South Carolina is not a no-fault state. Instead, South Carolina follows a fault-based system, allowing victims to pursue compensation from the at-fault party’s insurance provider. If you were injured in an automobile accident, you may be entitled to collect compensation from the at-fault driver or another liable party involved.
However, complications exist within this system, as South Carolina also abides by a modified comparative negligence rule. Also, if the at-fault driver is uninsured, you may still need to refer to your own auto insurance to recover your damages. You can also hire a personal injury lawyer from our law firm to review your case and see which legal options you have to pursue compensation.
What does “No-Fault” Mean?
Regarding insurance, “no-fault” systems rule that injured parties refer to their own automobile insurance for coverage, regardless of who was at fault for the accident. States that abide by this rule may have higher insurance premiums as a result to account for potential accidents from a policyholder.
States that follow a fault-based system, such as South Carolina, rule that injured parties may pursue compensation from the party that caused the accident. However, injured parties may also file for compensation through their own insurance provider, which will then contact the at-fault party’s insurance company for reimbursement.
South Carolina Sets Specific Insurance Requirements that Drivers Must Follow
According to the South Carolina Department of Insurance (SC DOI), drivers must have the following liability and uninsured motorist coverage:
- $25,000 bodily injury coverage per person
- $50,000 bodily injury coverage per accident
- $25,000 property damage coverage per accident
Uninsured motorist (UM) coverage is required of all drivers in South Carolina, so it is included in their auto insurance policies. However, underinsured motorist (UIM) coverage is not required and must be purchased separately.
If you were injured in an automobile accident involving an uninsured or underinsured driver, you may be able to receive coverage through your insurance company, depending on your policy’s terms. Our legal team can review your policy to confirm.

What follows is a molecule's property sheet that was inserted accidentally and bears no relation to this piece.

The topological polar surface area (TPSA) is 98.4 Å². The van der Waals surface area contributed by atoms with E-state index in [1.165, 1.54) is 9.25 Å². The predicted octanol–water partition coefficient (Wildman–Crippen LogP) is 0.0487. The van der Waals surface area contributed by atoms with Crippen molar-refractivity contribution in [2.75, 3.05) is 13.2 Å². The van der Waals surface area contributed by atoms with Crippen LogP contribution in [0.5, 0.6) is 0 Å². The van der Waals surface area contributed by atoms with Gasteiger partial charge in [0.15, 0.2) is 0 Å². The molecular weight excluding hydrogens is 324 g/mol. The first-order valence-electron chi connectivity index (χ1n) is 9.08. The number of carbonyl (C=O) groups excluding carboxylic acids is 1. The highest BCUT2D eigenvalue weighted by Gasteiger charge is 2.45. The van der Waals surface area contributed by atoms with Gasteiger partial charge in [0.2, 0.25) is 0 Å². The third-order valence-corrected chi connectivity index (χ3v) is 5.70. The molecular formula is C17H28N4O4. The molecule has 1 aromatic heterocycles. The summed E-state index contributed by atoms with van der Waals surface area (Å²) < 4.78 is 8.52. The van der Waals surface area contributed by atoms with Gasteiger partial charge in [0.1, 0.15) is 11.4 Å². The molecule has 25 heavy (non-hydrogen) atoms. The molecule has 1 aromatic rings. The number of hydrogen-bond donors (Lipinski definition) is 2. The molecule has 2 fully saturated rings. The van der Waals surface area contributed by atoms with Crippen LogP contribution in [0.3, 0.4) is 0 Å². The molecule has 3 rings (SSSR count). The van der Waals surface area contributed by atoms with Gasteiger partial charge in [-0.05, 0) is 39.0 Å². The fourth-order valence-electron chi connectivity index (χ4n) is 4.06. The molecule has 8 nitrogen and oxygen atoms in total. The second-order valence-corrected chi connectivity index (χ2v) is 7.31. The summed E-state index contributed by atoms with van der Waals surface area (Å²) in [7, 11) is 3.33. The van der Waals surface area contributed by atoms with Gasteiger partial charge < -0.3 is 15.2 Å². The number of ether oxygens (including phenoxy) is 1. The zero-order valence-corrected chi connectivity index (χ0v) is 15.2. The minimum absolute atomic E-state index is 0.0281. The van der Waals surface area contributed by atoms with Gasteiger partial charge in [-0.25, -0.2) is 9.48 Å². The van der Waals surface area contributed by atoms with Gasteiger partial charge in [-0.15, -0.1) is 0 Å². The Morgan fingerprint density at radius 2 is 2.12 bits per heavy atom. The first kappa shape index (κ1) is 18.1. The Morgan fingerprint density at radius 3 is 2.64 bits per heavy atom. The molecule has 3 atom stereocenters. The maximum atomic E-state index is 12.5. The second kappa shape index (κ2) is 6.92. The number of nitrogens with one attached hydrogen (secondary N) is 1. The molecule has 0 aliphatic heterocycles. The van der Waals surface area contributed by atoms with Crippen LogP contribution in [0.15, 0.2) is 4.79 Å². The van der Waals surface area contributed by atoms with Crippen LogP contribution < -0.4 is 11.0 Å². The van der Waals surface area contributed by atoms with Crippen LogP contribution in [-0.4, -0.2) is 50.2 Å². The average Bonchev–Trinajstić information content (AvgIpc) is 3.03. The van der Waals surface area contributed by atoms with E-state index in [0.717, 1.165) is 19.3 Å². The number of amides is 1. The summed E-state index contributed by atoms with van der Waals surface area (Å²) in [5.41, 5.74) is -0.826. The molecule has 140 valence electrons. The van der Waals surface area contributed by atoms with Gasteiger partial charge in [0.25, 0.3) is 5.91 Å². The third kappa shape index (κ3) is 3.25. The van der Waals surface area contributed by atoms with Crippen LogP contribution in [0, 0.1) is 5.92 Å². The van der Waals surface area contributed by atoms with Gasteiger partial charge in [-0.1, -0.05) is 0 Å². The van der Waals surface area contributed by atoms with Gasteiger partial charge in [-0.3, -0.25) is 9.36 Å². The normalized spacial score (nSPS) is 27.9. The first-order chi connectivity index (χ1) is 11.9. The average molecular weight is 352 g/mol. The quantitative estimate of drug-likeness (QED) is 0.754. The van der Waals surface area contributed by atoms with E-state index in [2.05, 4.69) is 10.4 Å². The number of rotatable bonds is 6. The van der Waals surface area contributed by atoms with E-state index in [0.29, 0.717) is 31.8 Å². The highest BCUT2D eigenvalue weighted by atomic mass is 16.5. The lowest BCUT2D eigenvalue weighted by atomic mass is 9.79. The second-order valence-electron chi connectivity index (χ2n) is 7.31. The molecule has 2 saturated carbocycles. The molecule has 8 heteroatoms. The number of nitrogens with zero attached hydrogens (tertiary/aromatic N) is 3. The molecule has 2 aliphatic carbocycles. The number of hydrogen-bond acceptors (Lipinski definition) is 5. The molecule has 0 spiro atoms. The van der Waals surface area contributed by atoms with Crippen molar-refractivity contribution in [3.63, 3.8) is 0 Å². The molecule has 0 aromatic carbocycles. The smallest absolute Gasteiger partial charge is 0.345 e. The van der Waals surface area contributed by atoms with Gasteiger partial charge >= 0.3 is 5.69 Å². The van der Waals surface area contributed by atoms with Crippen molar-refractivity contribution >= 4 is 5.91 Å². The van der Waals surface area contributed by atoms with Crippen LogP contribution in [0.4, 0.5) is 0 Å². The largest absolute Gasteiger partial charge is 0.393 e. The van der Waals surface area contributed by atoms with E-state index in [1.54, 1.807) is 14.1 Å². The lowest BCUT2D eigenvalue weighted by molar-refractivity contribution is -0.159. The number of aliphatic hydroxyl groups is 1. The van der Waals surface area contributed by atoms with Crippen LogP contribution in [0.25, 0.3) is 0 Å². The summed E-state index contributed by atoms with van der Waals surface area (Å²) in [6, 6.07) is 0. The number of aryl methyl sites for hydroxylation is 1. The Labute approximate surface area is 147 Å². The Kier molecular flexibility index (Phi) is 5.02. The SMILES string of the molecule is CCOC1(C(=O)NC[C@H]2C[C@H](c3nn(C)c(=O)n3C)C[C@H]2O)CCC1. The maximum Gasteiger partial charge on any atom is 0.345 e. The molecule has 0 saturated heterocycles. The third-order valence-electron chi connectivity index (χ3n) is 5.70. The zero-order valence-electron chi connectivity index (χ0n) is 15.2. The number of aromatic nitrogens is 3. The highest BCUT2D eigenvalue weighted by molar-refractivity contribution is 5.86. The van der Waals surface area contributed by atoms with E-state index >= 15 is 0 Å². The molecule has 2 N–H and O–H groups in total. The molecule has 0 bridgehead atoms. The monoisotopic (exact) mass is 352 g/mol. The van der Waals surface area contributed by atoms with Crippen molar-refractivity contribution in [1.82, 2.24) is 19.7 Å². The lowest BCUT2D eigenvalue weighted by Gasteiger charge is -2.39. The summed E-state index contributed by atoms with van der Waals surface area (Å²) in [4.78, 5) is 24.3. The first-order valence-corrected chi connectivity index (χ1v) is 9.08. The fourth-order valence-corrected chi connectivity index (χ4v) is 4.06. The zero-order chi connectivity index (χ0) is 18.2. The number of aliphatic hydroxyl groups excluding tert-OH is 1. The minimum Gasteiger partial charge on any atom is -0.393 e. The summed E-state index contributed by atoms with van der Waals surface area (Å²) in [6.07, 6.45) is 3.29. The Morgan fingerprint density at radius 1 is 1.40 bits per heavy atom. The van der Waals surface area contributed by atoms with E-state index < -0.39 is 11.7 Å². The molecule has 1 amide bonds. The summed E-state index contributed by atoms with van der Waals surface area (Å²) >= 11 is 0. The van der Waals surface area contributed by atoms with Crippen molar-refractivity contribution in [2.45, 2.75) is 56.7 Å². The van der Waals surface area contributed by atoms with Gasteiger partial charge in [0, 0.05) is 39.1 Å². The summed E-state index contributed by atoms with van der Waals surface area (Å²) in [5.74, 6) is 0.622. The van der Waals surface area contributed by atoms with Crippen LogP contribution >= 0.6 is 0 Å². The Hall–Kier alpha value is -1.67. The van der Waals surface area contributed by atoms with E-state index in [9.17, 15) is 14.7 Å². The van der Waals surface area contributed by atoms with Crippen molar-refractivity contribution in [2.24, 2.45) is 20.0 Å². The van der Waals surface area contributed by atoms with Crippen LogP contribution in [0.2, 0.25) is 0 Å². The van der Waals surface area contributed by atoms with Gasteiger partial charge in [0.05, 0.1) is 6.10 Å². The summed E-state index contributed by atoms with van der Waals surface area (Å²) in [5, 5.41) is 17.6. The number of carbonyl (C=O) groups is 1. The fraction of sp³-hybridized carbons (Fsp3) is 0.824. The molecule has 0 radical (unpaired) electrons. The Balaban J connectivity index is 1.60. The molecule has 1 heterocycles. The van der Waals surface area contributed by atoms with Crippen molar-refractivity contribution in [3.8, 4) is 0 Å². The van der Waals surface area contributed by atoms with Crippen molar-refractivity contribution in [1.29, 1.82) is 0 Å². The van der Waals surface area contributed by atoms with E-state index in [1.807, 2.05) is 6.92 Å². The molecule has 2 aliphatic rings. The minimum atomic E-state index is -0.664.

You may be Able to Recover Your Damages from the At-Fault or Liable Party
Injured persons can demand compensation from the at-fault party to recover various types of damages, some of which include:
- Medical treatment expenses
- Property damage, which can be interpreted as the costs to repair or replace property (e.g., a vehicle)
- Current and future loss of income and benefits
- Pain and suffering
- Reduced earning potential
- Emotional distress and mental anguish
- Permanent disability and physical disfigurement
- Diminished quality of life
This list does not name all examples of compensable damages, which you can find in S.C. Ann §15-32-210. Should you let our legal team review the case, we can identify which damages are compensable and help calculate their costs before sending a notice about your intention to pursue compensation.
Our Attorneys can Help You Hold the Other Party Accountable for Your Damages
If you are unsure about how to navigate South Carolina’s fault-based insurance system, you can hire a personal injury lawyer from our firm to help with the case. We offer an opportunity to speak with one of our team members in a free consultation, where you can learn more about your legal options and the services we can provide to complete the case.
For some examples of our legal services, our team does the following:
- Private investigations into accidents to retrieve more information about the at-fault or liable party and the accident
- Evidence retrieval, which also includes interviewing witnesses if other people saw the accident that led to your injuries
- Communication services, which involves responding to and notifying interested parties about your case
- Administrative services, which involves completing legal paperwork on your behalf
- Legal representation, which can be fulfilled both during out-of-court settlement negotiations and in-court trials
South Carolina’s Fault-Based System Also Requires You to File the Case on Time
Plaintiffs who decide to file a civil action lawsuit against the at-fault or liable party must do so within the three-year window after their accident, per S.C. Ann §15-3-530.
If you do not submit the case within this time frame, a judge may dismiss it, which would deprive you of the right to compel the at-fault or liable party to compensate you. As such, you will have to cover those damages yourself.
Our personal injury team can keep track of the case’s filing deadline as part of our legal duties so that there is enough time to have the case heard.
Let the Attorneys at Hammack Law Firm Review Your Car Accident Case in South Carolina
Since South Carolina is not a no-fault state, accident victims can pursue compensation from at-fault parties to recover their damages. If you were in an automobile accident and would like assistance with a personal injury case, let the team at Hammack Law Firm review your accident and injuries to see what we can do for you.
Call for a free case review to get started.